Acknowledging the mid-19th century sexist parlance, I would add that capitalism remains resolutely patriarchal, but that this is largely due to its inheritence of, and indifference to, prior ancient-mediaeval-mercantalist structures and divisions. It continues to run along deep historical and structural grooves.

Marx insists that what we think or say is largely determined by what we do. In the social production of our lives we enter into ‘relations of production’ that creep up on us unawares and are independent of our will. These relations correspond to stages of development of the ‘forces’ of material production. He distinguishes between base and superstructure: all social and political forms, and all significant social change, have their roots in material production. Marx’s point is that in capitalism the ‘base’ of social relations is unjust and contradictory, with the result that the ‘superstructure’ of ideas functions politically to legitimate or conceal this (‘the ideas of the ruling class are in every epoch the ruling ideas’). Thus the ‘ruling ideas’ constitute an ideology, that is, they amount to a view of the world that rationalises (bourgeois) vested interests. Personally, I would reject the current generalised usage of ideology to denote ‘any’ worldview as ideological. Otherwise, why do sociology?

Adam Smith was aware of the only too predictable polarisation of Marx’s bourgeoisie and proletariat in ‘free-market’ capitalism, whereby the rich become richer and the poor poorer (and he commended ameliorative intervention). What Marx added was a theory of exploitation. This crystallised in his theory of surplus value. This can be captured by the claims (uncontroversial perhaps through Fordist industrial capitalism, and, arguably if more controversially, thereafter) that: (1) objects and services have a ‘use value’ and an ‘exchange value’; (2) what wage-labourers are paid to produce these objects and services is less than accrues to their capital-owning employers via their sale – that is, their exchange value – thereby generating a surplus for the latter; and (3) wage-labourers therefore fund grandiose lifestyles for the bougeoisie via exchange/surplus value to which they can themselves can never aspire. Moreover,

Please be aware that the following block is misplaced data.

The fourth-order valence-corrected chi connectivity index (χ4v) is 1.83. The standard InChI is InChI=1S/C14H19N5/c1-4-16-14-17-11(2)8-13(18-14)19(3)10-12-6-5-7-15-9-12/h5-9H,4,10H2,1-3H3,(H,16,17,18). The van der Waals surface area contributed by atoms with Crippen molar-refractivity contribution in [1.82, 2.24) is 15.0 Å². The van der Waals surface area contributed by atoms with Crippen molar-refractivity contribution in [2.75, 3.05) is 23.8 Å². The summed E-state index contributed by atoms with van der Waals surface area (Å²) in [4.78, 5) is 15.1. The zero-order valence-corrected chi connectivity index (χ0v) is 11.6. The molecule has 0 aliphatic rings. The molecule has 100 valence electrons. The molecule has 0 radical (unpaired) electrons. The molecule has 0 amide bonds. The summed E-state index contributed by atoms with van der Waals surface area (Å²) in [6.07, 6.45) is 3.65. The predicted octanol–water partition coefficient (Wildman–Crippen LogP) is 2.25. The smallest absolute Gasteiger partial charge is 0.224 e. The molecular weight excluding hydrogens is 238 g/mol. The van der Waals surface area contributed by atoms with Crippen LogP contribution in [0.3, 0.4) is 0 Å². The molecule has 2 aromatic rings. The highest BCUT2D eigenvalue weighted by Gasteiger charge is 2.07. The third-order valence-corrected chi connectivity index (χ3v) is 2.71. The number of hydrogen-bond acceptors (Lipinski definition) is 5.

People come to see the exchange-value of any particular object or service not as a product of labour, but as a naturally given fixed property of the commodity. Commodities assume ‘thing-like’ relations with each other. What is social comes to be viewed as natural. ‘Commodity fetishism’, in short, disguises real social relations of production: they do not appear for what they are.

It is the commodification of labour power that was for Marx the distinguishing feature of capitalism. Wage-labourers may have formal freedom, but in the absence of any alternative means of subsistence they effectively become ‘wage-slaves’. Moreover what might be considered ‘value-added’ is entirely down to labour power. Whether in fact labour power comprises a process of value-adding depends on capital’s capacity to control workers in the labour process: productivity is critical. Control and productivity are essential for the ‘exploitative’ appropriation of the surplus value created by labour. Bob Jessop summarizes: